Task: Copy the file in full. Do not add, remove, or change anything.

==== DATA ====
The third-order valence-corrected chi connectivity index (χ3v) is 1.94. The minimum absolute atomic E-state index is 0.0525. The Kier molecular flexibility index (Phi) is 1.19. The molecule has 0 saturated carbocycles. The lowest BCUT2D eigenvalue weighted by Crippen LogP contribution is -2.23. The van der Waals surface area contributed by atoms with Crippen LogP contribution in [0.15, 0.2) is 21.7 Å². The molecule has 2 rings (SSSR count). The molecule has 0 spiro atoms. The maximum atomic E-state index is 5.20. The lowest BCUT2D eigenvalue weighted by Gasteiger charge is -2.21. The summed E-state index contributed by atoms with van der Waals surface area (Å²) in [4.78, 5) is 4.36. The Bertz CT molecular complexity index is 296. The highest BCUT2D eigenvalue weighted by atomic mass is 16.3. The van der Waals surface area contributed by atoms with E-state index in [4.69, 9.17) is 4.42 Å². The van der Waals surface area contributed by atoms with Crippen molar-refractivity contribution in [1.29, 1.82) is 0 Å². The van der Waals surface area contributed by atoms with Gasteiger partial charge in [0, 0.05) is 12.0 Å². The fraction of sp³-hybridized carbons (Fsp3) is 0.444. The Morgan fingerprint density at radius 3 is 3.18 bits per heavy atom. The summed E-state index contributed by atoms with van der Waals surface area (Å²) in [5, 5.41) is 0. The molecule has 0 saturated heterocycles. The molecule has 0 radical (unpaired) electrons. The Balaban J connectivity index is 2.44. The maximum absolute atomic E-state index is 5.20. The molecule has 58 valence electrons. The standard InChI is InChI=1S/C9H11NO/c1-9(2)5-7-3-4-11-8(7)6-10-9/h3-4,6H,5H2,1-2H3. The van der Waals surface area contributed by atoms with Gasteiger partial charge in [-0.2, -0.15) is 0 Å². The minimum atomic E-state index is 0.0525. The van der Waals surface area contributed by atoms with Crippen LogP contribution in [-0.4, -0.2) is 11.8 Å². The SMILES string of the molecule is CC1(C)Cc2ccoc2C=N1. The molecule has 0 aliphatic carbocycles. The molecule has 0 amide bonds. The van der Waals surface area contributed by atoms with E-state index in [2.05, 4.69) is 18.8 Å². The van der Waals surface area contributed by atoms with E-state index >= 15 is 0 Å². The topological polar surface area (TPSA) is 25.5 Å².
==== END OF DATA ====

The third-order valence-corrected chi connectivity index (χ3v) is 1.94. The minimum absolute atomic E-state index is 0.0525. The Kier molecular flexibility index (Phi) is 1.19. The molecule has 0 saturated carbocycles. The lowest BCUT2D eigenvalue weighted by Crippen LogP contribution is -2.23. The van der Waals surface area contributed by atoms with Crippen LogP contribution in [0.15, 0.2) is 21.7 Å². The molecule has 2 rings (SSSR count). The molecule has 0 spiro atoms. The maximum atomic E-state index is 5.20. The lowest BCUT2D eigenvalue weighted by Gasteiger charge is -2.21. The summed E-state index contributed by atoms with van der Waals surface area (Å²) in [4.78, 5) is 4.36. The Bertz CT molecular complexity index is 296. The highest BCUT2D eigenvalue weighted by atomic mass is 16.3. The van der Waals surface area contributed by atoms with E-state index in [4.69, 9.17) is 4.42 Å². The van der Waals surface area contributed by atoms with Crippen molar-refractivity contribution in [1.29, 1.82) is 0 Å². The van der Waals surface area contributed by atoms with Gasteiger partial charge in [0, 0.05) is 12.0 Å². The fraction of sp³-hybridized carbons (Fsp3) is 0.444. The Morgan fingerprint density at radius 3 is 3.18 bits per heavy atom. The summed E-state index contributed by atoms with van der Waals surface area (Å²) in [5, 5.41) is 0. The molecule has 0 saturated heterocycles. The molecule has 0 radical (unpaired) electrons. The Balaban J connectivity index is 2.44. The maximum absolute atomic E-state index is 5.20. The molecule has 58 valence electrons. The standard InChI is InChI=1S/C9H11NO/c1-9(2)5-7-3-4-11-8(7)6-10-9/h3-4,6H,5H2,1-2H3. The van der Waals surface area contributed by atoms with Gasteiger partial charge in [-0.2, -0.15) is 0 Å². The minimum atomic E-state index is 0.0525. The van der Waals surface area contributed by atoms with Crippen LogP contribution in [-0.4, -0.2) is 11.8 Å². The SMILES string of the molecule is CC1(C)Cc2ccoc2C=N1. The molecule has 0 aliphatic carbocycles. The molecule has 0 amide bonds. The van der Waals surface area contributed by atoms with E-state index in [2.05, 4.69) is 18.8 Å². The van der Waals surface area contributed by atoms with E-state index >= 15 is 0 Å². The topological polar surface area (TPSA) is 25.5 Å².